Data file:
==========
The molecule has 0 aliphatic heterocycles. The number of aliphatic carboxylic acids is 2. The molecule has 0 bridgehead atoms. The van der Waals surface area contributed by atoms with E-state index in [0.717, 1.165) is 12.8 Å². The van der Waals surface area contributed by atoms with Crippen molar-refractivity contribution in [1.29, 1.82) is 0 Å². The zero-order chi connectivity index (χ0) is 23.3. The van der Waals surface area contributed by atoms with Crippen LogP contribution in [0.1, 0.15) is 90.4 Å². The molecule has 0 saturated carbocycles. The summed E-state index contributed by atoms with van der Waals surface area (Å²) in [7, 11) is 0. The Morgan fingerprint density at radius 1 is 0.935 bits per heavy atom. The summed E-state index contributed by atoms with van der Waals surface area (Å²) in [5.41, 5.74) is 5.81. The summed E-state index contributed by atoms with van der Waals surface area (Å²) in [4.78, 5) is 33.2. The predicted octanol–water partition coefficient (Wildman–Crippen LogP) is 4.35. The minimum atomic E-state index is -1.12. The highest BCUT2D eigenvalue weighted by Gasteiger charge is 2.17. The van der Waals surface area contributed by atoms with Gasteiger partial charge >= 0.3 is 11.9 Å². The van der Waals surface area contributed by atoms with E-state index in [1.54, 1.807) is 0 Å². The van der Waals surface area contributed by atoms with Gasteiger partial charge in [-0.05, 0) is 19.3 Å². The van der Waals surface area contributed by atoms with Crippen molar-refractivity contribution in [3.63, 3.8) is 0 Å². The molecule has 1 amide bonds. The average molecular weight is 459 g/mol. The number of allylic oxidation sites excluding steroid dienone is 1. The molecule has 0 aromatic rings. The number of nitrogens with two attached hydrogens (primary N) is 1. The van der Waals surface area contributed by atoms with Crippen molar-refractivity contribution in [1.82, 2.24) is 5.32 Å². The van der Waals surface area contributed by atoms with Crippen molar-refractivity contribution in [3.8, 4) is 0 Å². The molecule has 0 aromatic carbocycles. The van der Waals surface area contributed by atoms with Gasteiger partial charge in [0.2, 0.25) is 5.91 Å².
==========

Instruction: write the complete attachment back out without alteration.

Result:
The molecule has 0 aliphatic heterocycles. The number of aliphatic carboxylic acids is 2. The molecule has 0 bridgehead atoms. The van der Waals surface area contributed by atoms with E-state index in [0.717, 1.165) is 12.8 Å². The van der Waals surface area contributed by atoms with Crippen molar-refractivity contribution in [1.29, 1.82) is 0 Å². The zero-order chi connectivity index (χ0) is 23.3. The van der Waals surface area contributed by atoms with Crippen LogP contribution in [0.1, 0.15) is 90.4 Å². The molecule has 0 saturated carbocycles. The summed E-state index contributed by atoms with van der Waals surface area (Å²) in [7, 11) is 0. The Morgan fingerprint density at radius 1 is 0.935 bits per heavy atom. The summed E-state index contributed by atoms with van der Waals surface area (Å²) in [5.41, 5.74) is 5.81. The summed E-state index contributed by atoms with van der Waals surface area (Å²) in [4.78, 5) is 33.2. The predicted octanol–water partition coefficient (Wildman–Crippen LogP) is 4.35. The minimum atomic E-state index is -1.12. The highest BCUT2D eigenvalue weighted by Gasteiger charge is 2.17. The van der Waals surface area contributed by atoms with Gasteiger partial charge >= 0.3 is 11.9 Å². The van der Waals surface area contributed by atoms with E-state index in [1.54, 1.807) is 0 Å². The van der Waals surface area contributed by atoms with Gasteiger partial charge in [-0.05, 0) is 19.3 Å². The van der Waals surface area contributed by atoms with Crippen molar-refractivity contribution in [3.63, 3.8) is 0 Å². The molecule has 1 amide bonds. The average molecular weight is 459 g/mol. The number of allylic oxidation sites excluding steroid dienone is 1. The molecule has 0 aromatic rings. The number of nitrogens with two attached hydrogens (primary N) is 1. The van der Waals surface area contributed by atoms with Crippen molar-refractivity contribution in [1.82, 2.24) is 5.32 Å². The van der Waals surface area contributed by atoms with Crippen molar-refractivity contribution in [3.8, 4) is 0 Å². The molecule has 0 aromatic carbocycles. The van der Waals surface area contributed by atoms with Gasteiger partial charge in [0.2, 0.25) is 5.91 Å².